‘Willie Wonka land’

After junior college, Adler transferred to a Chicago liberal arts college, Columbia College. “Classes were small, they loved it when you asked questions! There were so many interesting classes and I could pick what I wanted. It was heaven … just sort of my Willie Wonka land of knowledge. It was one of the best times of my life. I still had no self-esteem but I got to take all the classes I wanted.” She graduated with a self-designed liberal arts degree.

Adler’s talent for seeing the best in others was learned from a college professor named Randy Alvers, who would look at a five-page paper she’d written on the train going to school, and “instead of saying, ‘There are four pages of crap’… he would find a paragraph and say, ‘This is good, work on this.'” Adler so appreciated his support that when she won a community service award, “I sent it to him [and said], ‘You taught me to always look for the good in people, the positive.'”

Growing younger

Adler was in her mid-20s when she moved to the Twin Cities to take a job as a project director. After working in a couple of technical positions, she was recruited by a woman manager at a brokerage firm, who hired Adler to be a financial advisor. She stayed for seven years before accepting her current position as a financial educator with Lutheran Social Service (LSS).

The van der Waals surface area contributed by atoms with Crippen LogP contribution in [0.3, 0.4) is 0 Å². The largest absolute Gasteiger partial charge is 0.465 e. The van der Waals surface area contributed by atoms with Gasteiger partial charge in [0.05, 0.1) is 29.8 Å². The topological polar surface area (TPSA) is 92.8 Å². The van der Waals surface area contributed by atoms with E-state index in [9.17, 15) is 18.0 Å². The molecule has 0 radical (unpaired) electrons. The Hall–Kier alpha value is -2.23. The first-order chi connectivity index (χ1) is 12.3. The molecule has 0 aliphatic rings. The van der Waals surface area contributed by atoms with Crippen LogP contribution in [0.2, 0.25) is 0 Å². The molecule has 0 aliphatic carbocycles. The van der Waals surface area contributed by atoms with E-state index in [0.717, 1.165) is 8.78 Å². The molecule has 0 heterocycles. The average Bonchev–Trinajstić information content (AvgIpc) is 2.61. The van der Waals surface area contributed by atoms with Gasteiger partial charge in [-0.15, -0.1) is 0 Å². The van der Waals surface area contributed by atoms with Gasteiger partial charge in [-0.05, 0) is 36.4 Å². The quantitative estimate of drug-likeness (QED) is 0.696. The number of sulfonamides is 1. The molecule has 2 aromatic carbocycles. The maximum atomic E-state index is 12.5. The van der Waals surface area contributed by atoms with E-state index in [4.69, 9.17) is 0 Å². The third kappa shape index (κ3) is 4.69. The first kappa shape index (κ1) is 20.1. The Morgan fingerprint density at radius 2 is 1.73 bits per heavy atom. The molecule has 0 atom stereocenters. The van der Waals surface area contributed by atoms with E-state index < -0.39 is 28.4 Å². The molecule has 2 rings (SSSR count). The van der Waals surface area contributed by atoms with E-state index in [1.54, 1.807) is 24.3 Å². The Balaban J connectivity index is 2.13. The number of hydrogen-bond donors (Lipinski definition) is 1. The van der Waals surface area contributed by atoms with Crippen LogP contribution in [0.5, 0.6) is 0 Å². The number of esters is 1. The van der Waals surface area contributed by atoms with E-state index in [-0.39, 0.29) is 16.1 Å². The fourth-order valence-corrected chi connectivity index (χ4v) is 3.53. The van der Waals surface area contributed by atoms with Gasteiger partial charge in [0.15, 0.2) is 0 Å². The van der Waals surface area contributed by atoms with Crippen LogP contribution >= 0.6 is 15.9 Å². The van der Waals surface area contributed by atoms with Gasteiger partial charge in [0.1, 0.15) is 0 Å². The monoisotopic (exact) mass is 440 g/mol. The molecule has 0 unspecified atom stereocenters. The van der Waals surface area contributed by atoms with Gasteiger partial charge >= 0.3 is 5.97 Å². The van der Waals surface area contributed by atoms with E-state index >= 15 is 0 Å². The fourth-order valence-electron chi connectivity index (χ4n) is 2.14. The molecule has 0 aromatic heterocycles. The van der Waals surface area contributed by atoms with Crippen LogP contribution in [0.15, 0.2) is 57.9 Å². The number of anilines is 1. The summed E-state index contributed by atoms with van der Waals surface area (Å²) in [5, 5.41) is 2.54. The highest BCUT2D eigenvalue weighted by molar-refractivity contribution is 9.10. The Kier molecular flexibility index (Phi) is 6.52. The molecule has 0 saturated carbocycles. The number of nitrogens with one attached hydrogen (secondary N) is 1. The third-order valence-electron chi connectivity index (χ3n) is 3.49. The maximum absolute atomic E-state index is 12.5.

Enjoying life is big on her agenda. “The older I get, the younger I become,” she said. “As a youth, I spent so much time on an accelerated plane to adulthood-I was never allowed to be a child. Now I can … be the kid I never could be.”

Children are one of the joys of Adler’s life. She loves spending time with friends’ kids. “Nothing makes my heart sing than to see a little kid that’s happy and loved and knows that. Their eyes are so pure. That’s such a contrast to kids who’ve had too much packed into four little years. There’s no sparkle left in their eyes.

“We lose as a society when we don’t try to turn around that hopelessness. If we don’t, they become full of rage that turns to destructiveness. [We] wonder why that is … did anyone ever take the time to teach them to play Uno? Take them to a movie? We all want to be loved. Attention for being bad is better than no attention at all.”